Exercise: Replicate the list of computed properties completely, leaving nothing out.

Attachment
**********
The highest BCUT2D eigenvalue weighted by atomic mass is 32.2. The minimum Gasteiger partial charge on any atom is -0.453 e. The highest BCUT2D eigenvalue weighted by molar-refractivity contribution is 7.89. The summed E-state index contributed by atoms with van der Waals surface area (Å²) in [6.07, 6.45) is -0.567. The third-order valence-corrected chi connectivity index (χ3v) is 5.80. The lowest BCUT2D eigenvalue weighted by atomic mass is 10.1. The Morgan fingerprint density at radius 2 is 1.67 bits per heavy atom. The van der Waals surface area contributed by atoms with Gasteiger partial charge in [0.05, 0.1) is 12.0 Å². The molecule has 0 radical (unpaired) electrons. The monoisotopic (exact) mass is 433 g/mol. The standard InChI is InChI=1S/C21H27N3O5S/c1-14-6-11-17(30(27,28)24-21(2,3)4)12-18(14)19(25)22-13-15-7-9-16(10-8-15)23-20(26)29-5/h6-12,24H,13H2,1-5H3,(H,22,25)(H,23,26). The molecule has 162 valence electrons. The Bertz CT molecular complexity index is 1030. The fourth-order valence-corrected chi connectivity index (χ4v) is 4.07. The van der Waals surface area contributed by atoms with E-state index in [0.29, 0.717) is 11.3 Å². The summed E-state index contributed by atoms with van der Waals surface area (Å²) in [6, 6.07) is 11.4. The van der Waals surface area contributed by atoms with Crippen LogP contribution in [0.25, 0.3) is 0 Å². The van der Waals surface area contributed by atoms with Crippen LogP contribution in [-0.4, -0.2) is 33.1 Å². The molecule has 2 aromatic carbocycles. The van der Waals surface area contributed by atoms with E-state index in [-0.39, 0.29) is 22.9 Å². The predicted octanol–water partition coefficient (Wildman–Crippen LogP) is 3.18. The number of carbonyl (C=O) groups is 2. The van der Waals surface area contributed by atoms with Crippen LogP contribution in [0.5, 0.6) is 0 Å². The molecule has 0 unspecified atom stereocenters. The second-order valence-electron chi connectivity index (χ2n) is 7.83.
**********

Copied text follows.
The highest BCUT2D eigenvalue weighted by atomic mass is 32.2. The minimum Gasteiger partial charge on any atom is -0.453 e. The highest BCUT2D eigenvalue weighted by molar-refractivity contribution is 7.89. The summed E-state index contributed by atoms with van der Waals surface area (Å²) in [6.07, 6.45) is -0.567. The third-order valence-corrected chi connectivity index (χ3v) is 5.80. The lowest BCUT2D eigenvalue weighted by atomic mass is 10.1. The Morgan fingerprint density at radius 2 is 1.67 bits per heavy atom. The van der Waals surface area contributed by atoms with Gasteiger partial charge in [0.05, 0.1) is 12.0 Å². The molecule has 0 radical (unpaired) electrons. The monoisotopic (exact) mass is 433 g/mol. The standard InChI is InChI=1S/C21H27N3O5S/c1-14-6-11-17(30(27,28)24-21(2,3)4)12-18(14)19(25)22-13-15-7-9-16(10-8-15)23-20(26)29-5/h6-12,24H,13H2,1-5H3,(H,22,25)(H,23,26). The molecule has 162 valence electrons. The Bertz CT molecular complexity index is 1030. The fourth-order valence-corrected chi connectivity index (χ4v) is 4.07. The van der Waals surface area contributed by atoms with E-state index in [0.29, 0.717) is 11.3 Å². The summed E-state index contributed by atoms with van der Waals surface area (Å²) in [6, 6.07) is 11.4. The van der Waals surface area contributed by atoms with Crippen LogP contribution in [0.25, 0.3) is 0 Å². The van der Waals surface area contributed by atoms with Crippen LogP contribution in [-0.4, -0.2) is 33.1 Å². The molecule has 2 aromatic carbocycles. The van der Waals surface area contributed by atoms with E-state index in [-0.39, 0.29) is 22.9 Å². The predicted octanol–water partition coefficient (Wildman–Crippen LogP) is 3.18. The number of carbonyl (C=O) groups is 2. The van der Waals surface area contributed by atoms with Crippen LogP contribution in [0.5, 0.6) is 0 Å². The molecule has 0 unspecified atom stereocenters. The second-order valence-electron chi connectivity index (χ2n) is 7.83.